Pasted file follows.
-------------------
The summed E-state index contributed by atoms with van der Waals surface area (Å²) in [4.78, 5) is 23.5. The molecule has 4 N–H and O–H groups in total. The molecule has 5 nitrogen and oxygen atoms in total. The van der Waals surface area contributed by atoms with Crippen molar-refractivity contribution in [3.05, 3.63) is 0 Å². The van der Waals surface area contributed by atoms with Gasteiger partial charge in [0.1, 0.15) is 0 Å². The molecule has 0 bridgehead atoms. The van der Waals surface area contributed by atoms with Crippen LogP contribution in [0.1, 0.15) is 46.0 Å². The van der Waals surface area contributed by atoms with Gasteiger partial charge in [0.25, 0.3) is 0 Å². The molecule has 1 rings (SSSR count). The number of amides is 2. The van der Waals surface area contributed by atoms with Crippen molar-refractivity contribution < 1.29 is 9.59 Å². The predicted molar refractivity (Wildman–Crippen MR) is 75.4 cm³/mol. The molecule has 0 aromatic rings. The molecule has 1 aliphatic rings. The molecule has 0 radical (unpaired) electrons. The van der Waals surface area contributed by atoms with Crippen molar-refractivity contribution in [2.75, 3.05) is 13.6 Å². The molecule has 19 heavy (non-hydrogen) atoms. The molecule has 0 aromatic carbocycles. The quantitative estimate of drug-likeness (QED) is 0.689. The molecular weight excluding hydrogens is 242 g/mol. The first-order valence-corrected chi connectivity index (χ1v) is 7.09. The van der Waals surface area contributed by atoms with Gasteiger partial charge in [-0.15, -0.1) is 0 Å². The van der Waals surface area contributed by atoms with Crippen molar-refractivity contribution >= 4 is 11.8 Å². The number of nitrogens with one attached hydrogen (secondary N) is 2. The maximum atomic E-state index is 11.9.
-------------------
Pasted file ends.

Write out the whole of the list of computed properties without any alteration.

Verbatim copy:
The summed E-state index contributed by atoms with van der Waals surface area (Å²) in [4.78, 5) is 23.5. The molecule has 4 N–H and O–H groups in total. The molecule has 5 nitrogen and oxygen atoms in total. The van der Waals surface area contributed by atoms with Crippen molar-refractivity contribution in [3.05, 3.63) is 0 Å². The van der Waals surface area contributed by atoms with Gasteiger partial charge in [0.1, 0.15) is 0 Å². The molecule has 0 bridgehead atoms. The van der Waals surface area contributed by atoms with Crippen LogP contribution in [0.1, 0.15) is 46.0 Å². The van der Waals surface area contributed by atoms with Gasteiger partial charge in [0.25, 0.3) is 0 Å². The molecule has 1 rings (SSSR count). The number of amides is 2. The van der Waals surface area contributed by atoms with Crippen molar-refractivity contribution < 1.29 is 9.59 Å². The predicted molar refractivity (Wildman–Crippen MR) is 75.4 cm³/mol. The molecule has 0 aromatic rings. The molecule has 1 aliphatic rings. The molecule has 0 radical (unpaired) electrons. The van der Waals surface area contributed by atoms with Crippen molar-refractivity contribution in [2.75, 3.05) is 13.6 Å². The molecule has 19 heavy (non-hydrogen) atoms. The molecule has 0 aromatic carbocycles. The quantitative estimate of drug-likeness (QED) is 0.689. The molecular weight excluding hydrogens is 242 g/mol. The first-order valence-corrected chi connectivity index (χ1v) is 7.09. The van der Waals surface area contributed by atoms with Gasteiger partial charge in [-0.15, -0.1) is 0 Å². The van der Waals surface area contributed by atoms with Crippen molar-refractivity contribution >= 4 is 11.8 Å². The number of nitrogens with one attached hydrogen (secondary N) is 2. The maximum atomic E-state index is 11.9.